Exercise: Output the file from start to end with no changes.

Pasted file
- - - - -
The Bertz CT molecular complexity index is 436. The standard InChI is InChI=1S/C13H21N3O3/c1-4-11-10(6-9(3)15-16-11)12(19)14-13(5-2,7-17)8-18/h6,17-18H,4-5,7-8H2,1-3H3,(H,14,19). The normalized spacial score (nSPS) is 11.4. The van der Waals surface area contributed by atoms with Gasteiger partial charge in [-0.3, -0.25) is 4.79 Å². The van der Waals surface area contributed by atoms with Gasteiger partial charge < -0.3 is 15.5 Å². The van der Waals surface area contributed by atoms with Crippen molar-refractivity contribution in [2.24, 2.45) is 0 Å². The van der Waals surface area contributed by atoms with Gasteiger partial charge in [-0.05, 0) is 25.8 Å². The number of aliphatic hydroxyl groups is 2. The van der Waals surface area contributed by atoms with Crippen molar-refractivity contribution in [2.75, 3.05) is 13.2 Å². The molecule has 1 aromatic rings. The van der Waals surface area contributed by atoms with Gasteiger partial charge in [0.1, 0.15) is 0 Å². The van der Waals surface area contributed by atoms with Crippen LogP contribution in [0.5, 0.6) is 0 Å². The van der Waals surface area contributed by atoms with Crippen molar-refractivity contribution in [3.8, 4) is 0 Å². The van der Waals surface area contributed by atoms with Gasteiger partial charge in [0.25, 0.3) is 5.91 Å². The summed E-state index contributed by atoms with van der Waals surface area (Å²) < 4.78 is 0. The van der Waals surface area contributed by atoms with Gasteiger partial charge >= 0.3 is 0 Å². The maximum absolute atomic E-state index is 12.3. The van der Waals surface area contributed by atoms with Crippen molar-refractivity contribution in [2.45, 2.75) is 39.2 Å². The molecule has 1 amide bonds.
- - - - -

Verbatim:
The Bertz CT molecular complexity index is 436. The standard InChI is InChI=1S/C13H21N3O3/c1-4-11-10(6-9(3)15-16-11)12(19)14-13(5-2,7-17)8-18/h6,17-18H,4-5,7-8H2,1-3H3,(H,14,19). The normalized spacial score (nSPS) is 11.4. The van der Waals surface area contributed by atoms with Gasteiger partial charge in [-0.3, -0.25) is 4.79 Å². The van der Waals surface area contributed by atoms with Gasteiger partial charge < -0.3 is 15.5 Å². The van der Waals surface area contributed by atoms with Crippen molar-refractivity contribution in [2.24, 2.45) is 0 Å². The van der Waals surface area contributed by atoms with Gasteiger partial charge in [-0.05, 0) is 25.8 Å². The number of aliphatic hydroxyl groups is 2. The van der Waals surface area contributed by atoms with Crippen molar-refractivity contribution in [2.75, 3.05) is 13.2 Å². The molecule has 1 aromatic rings. The van der Waals surface area contributed by atoms with Gasteiger partial charge in [0.1, 0.15) is 0 Å². The van der Waals surface area contributed by atoms with Crippen LogP contribution in [0.5, 0.6) is 0 Å². The van der Waals surface area contributed by atoms with Crippen molar-refractivity contribution in [3.8, 4) is 0 Å². The van der Waals surface area contributed by atoms with Gasteiger partial charge in [0.25, 0.3) is 5.91 Å². The summed E-state index contributed by atoms with van der Waals surface area (Å²) < 4.78 is 0. The van der Waals surface area contributed by atoms with Gasteiger partial charge >= 0.3 is 0 Å². The maximum absolute atomic E-state index is 12.3. The van der Waals surface area contributed by atoms with Crippen molar-refractivity contribution in [2.45, 2.75) is 39.2 Å². The molecule has 1 amide bonds.